posted by benzenedream at 9:27 PM on May 29, 2012 [1 favorite]


I liked the formatting and the terseness.

Combined with the bare, matter-of-fact way of relating a desperate situation, it reminded me of Vonnegut.
posted by tss at 9:32 PM on May 29, 2012 [2 favorites]


Yeah when he got to the part about the possibility of injecting the kid with genes, I'm like.. "christ let the poor kid die with dignity!"
posted by ReeMonster at 9:36 PM on May 29, 2012


If (gods please forbid) something like this were to happen to one of my kids, I would move heaven and earth to chase down every lead, employ every resource, and spend every last dollar I had available to me to save my son. This is what any parent would do, there is no choice in the matter. It may or may not be humane or delusional to do so, but the loving parent of the child has virtually no other alternative.

This kind of thing happens more often than one might think, it's just usually written off as cerebral palsy, or unspecified developmental delay. It's remarkable that they were able to figure out so much about what happened to their kid. What happened is a tragic and necessary part of DNA-based sexual reproduction. Most random mutations make us less fit.

Evolution is a bitch.
posted by Slarty Bartfast at 9:48 PM on May 29, 2012 [10 favorites]


I remember watching Lorenzo's Oil in biology class. I was profoundly disturbed by it. I cried for hours.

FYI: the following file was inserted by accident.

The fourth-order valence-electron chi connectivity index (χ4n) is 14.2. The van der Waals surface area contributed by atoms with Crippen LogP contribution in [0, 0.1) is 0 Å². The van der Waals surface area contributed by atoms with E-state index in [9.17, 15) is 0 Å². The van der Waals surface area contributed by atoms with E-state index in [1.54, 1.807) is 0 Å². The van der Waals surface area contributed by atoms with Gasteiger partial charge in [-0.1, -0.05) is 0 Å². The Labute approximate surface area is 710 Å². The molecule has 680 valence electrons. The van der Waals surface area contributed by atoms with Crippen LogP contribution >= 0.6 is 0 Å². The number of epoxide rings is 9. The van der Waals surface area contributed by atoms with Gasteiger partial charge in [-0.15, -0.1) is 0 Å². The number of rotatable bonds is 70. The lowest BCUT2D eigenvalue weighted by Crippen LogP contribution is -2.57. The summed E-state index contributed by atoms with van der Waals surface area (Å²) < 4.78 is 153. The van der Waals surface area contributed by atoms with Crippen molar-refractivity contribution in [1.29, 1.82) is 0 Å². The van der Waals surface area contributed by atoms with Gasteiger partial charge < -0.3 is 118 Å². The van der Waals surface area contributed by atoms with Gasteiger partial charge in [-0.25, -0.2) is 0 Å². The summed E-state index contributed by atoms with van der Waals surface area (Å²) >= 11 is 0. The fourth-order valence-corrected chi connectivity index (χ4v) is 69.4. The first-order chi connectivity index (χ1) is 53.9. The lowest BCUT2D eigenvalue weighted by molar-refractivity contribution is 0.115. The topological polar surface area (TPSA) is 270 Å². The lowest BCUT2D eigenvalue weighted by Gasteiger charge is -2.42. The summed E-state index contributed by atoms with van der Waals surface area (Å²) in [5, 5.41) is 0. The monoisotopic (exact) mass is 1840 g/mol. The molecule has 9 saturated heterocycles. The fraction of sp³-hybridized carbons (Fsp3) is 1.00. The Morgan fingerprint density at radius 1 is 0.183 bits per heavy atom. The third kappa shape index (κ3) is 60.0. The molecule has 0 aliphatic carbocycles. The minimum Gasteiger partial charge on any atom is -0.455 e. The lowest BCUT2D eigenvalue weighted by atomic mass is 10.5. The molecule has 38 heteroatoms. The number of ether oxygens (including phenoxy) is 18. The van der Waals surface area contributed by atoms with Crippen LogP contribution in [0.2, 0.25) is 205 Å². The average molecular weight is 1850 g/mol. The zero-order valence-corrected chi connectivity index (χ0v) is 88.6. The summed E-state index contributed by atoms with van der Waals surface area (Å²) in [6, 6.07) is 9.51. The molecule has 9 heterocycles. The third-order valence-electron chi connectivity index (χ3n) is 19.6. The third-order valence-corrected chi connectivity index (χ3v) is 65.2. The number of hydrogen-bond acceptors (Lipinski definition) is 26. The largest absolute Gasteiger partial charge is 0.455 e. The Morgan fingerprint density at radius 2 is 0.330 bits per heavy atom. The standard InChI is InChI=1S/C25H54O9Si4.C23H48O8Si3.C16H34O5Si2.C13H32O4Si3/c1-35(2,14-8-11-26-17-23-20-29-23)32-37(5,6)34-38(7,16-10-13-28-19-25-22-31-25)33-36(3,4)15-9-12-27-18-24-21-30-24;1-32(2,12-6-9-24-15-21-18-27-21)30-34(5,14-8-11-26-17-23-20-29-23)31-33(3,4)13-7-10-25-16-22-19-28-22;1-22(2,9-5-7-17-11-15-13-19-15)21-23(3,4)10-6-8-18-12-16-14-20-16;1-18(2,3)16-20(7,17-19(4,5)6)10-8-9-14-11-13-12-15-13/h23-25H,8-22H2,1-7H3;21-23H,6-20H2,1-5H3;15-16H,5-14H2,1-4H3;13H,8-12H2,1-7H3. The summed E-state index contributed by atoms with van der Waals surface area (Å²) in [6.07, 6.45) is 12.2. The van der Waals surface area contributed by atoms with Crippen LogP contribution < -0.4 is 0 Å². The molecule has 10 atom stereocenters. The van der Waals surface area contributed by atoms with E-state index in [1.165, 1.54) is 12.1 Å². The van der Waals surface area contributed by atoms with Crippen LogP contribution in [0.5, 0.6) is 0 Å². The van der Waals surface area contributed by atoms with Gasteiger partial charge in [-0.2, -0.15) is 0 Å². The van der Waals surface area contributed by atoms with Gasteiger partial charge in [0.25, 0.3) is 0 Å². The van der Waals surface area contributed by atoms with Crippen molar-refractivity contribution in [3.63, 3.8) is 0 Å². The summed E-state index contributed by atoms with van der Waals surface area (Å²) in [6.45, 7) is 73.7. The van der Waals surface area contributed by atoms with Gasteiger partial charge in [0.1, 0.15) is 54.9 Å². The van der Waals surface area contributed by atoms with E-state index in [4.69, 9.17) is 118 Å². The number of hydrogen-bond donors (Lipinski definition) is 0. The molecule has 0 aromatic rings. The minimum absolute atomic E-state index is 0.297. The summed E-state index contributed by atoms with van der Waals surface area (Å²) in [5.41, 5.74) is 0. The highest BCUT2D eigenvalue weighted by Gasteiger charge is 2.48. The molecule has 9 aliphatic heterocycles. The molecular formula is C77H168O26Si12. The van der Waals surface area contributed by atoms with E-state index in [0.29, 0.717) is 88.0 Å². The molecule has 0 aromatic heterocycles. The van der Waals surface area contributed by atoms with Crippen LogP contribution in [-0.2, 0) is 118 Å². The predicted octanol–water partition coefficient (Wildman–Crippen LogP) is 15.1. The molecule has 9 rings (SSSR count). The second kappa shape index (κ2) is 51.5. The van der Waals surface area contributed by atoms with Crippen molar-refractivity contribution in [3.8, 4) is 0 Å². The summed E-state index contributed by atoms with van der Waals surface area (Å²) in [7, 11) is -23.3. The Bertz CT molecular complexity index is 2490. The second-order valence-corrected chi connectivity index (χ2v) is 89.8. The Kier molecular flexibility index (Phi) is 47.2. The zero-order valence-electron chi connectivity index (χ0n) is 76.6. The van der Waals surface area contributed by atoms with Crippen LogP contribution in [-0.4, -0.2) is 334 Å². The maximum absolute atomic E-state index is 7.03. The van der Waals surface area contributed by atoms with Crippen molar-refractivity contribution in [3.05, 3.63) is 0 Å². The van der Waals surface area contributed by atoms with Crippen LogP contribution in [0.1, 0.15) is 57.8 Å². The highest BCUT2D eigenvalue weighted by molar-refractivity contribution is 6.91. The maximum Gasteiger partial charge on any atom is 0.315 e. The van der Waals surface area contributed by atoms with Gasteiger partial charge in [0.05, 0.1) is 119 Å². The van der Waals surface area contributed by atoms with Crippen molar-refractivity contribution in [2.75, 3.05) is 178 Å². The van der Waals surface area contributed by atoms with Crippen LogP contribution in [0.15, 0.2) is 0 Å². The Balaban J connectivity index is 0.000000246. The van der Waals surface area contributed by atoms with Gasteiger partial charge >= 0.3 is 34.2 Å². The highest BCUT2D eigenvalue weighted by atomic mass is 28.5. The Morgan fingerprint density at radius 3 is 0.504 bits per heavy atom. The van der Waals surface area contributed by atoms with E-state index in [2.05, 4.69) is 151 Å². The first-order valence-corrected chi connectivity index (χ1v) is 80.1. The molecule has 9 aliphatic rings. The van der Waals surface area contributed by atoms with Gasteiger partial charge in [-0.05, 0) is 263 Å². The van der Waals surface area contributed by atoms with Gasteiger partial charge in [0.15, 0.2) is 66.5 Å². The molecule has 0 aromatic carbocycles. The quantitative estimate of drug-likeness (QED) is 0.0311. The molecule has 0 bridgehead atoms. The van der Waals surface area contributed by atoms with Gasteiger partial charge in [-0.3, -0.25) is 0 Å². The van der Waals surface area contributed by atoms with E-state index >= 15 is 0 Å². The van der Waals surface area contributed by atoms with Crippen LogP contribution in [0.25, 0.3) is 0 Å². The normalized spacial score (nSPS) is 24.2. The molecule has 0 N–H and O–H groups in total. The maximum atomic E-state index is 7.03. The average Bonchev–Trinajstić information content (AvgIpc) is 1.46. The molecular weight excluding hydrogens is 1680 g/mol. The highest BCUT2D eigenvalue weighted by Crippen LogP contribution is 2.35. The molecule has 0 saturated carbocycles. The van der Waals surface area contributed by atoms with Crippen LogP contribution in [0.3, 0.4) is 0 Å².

This reminds me a lot of it, but I'm hoping that things will get better with the n-glycanase synthesis.
posted by subversiveasset at 10:15 PM on May 29, 2012


Also, it seems incredibly selfish to me that they had another child before understanding the genetic origin of their son's disorder and the risk that another child would inherit it.

Not to me. I mean, it might be selfish, but I absolutely 100% understand why they made this choice. Sometimes when all you have left is hope, hope needs to be enough.

If (gods please forbid) something like this were to happen to one of my kids, I would move heaven and earth to chase down every lead, employ every resource, and spend every last dollar I had available to me to save my son. This is what any parent would do, there is no choice in the matter. It may or may not be humane or delusional to do so, but the loving parent of the child has virtually no other alternative.

Yup.
posted by KathrynT at 10:34 PM on May 29, 2012 [1 favorite]


Also, it seems incredibly selfish to me that they had another child before understanding the genetic origin of their son's disorder and the risk that another child would inherit it.

They didn't seem to know it was caused by genetic mutation for some time, let alone be caused by an autosomal recessive mutation passed on from the parents. It took years of diagnostic tests and analyses before the cause was found. I don't see how they could have known ahead of time with enough certainty to know that this was a risk.
posted by Blazecock Pileon at 10:46 PM on May 29, 2012 [2 favorites]


kanata: "Just lovely to see in the twitter feed on the blog that people are commenting there and telling him to euthanize his child and calling them egotistical for having another child. The internet is always classy."

timsneezed: "Also, it seems incredibly selfish to me that they had another child before understanding the genetic origin of their son's disorder and the risk that another child would inherit it."
posted by IAmBroom at 10:58 PM on May 29, 2012 [3 favorites]


I respect the love that these parents have for their sick child, and their efforts have pushed the understanding of human genetics forward by a small but measurable increment.

However, I cry for the millions of children born into this world who die terrible deaths of starvation, violence, or easily preventable disease.